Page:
Read "Ask the Experts" Q&As about 2009 H1N1 influenza vaccination
Many readers of Needle Tips, Vaccinate Adults,
and Vaccinate Women consistently rank "Ask the Experts" as their favorite
feature in these publications. As a thank-you to our loyal IAC Express
readers, we have decided to periodically publish an Extra Edition with new
"Ask the Experts" Q&As answered by CDC experts.
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IAC thanks William L. Atkinson, MD, MPH, and Andrew T. Kroger, MD, MPH,
medical epidemiologists, at the National Center for Immunization and
Respiratory Diseases, CDC, for agreeing to answer the following questions.
Focused solely on vaccination against H1N1 influenza, the Q&As in this "Ask
the Experts" edition will give healthcare providers some of the information
they need to start immunizing immediately once H1N1 influenza vaccine becomes
We encourage you to reprint any of these Q&As in your own newsletters. Please
credit the Immunization Action Coalition and the Centers for Disease Control
and Prevention. Information about IAC's preferred citation style can be found
You can access more "Ask the Experts" Q&As in our online archive at
Editor's note: Information about submitting a question to "Ask the Experts"
is provided at the end of this Extra Edition.
Q: When will vaccine for the 2009 H1N1 influenza virus be
A: CDC estimates that approximately 45 million doses of H1N1
influenza vaccine will be available in mid-October. CDC
anticipates that approximately 20 million additional doses
will be released in each subsequent week. Keep in mind that
vaccine availability is driven by a number of variables in
the manufacturing process. Once vaccine is available,
vaccination should begin immediately.
Q: Is the 2009 H1N1 influenza vaccine experimental?
A: No. H1N1 influenza vaccine will be available in an
inactivated, injectable formulation and a nasal-spray, live
attenuated formulation. Neither is an experimental vaccine.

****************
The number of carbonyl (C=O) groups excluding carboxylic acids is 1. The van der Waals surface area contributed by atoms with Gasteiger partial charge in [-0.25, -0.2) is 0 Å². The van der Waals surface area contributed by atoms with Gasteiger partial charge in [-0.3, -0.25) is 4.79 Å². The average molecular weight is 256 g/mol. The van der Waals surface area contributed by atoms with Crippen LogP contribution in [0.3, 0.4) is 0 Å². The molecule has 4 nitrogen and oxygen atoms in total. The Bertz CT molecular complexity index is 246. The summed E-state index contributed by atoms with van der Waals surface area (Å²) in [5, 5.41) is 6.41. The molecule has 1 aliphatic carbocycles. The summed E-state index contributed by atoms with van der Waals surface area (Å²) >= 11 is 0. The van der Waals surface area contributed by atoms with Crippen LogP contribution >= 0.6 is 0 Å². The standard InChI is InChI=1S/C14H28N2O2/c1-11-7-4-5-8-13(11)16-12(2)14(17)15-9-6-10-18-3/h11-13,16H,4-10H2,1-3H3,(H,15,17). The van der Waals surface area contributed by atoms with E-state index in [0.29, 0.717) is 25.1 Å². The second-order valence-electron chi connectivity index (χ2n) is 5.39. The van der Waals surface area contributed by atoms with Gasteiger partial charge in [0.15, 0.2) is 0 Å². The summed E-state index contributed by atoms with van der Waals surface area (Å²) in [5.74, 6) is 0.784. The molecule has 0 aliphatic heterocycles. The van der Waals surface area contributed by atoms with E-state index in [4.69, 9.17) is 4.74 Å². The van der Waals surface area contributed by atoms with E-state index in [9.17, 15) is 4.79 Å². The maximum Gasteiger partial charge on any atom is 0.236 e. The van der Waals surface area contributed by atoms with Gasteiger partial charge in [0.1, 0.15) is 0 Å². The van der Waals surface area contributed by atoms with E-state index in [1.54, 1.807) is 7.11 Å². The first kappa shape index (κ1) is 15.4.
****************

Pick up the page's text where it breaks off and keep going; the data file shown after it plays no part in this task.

The 2009 H1N1 influenza vaccines are made employing the same
methods and facilities used annually to produce seasonal
influenza vaccine. The vaccines are undergoing additional
clinical trials at this time to determine the size of the
dose and the number of doses that will be needed for
Q: Once a 2009 H1N1 influenza vaccine becomes available, who
will be targeted to receive the vaccine?
A: On August 28, 2009, CDC issued recommendations for the
use of the 2009 H1N1 influenza vaccine. The recommendations
identify 5 initial target groups for H1N1 influenza
vaccination. They are (1) pregnant women; (2) people who
live with or provide care for infants younger than age 6
months (e.g., parents, siblings, day care providers); (3)
healthcare and emergency medical services personnel; (4)
children and young adults ages 6 months through 24 years;
and (5) people ages 25 through 64 years who have medical
conditions that put them at higher risk for influenza-related complications. You can access the complete
recommendations at http://www.cdc.gov/mmwr/PDF/rr/rr5810.pdf
Q: Why are pregnant women prioritized for vaccination?
A: Data from early 2009 H1N1 influenza cases in the United
States show that pregnant women account for a
disproportionate number of deaths, making them a high-priority group for vaccination (see
Also, guidance has been issued for clinicians to promptly
treat pregnant women who become infected with the 2009 H1N1
virus with antiviral drugs
Q: Why aren't adults age 65 years and older included as a
priority group for the 2009 H1N1 vaccination as they are for
seasonal influenza, where they are included as part of the
age-50-and-older priority group?
A: Current studies indicate that the risk of infection,
hospitalization, and death from the 2009 H1N1 influenza
virus among persons age 65 years and older is less than is
the risk for younger age groups. Studies suggest that there
is some degree of preexisting immunity to the 2009 H1N1
strains, especially among adults older than age 60 years.
One possible explanation is that some adults in this age
group have had previous exposure, either through infection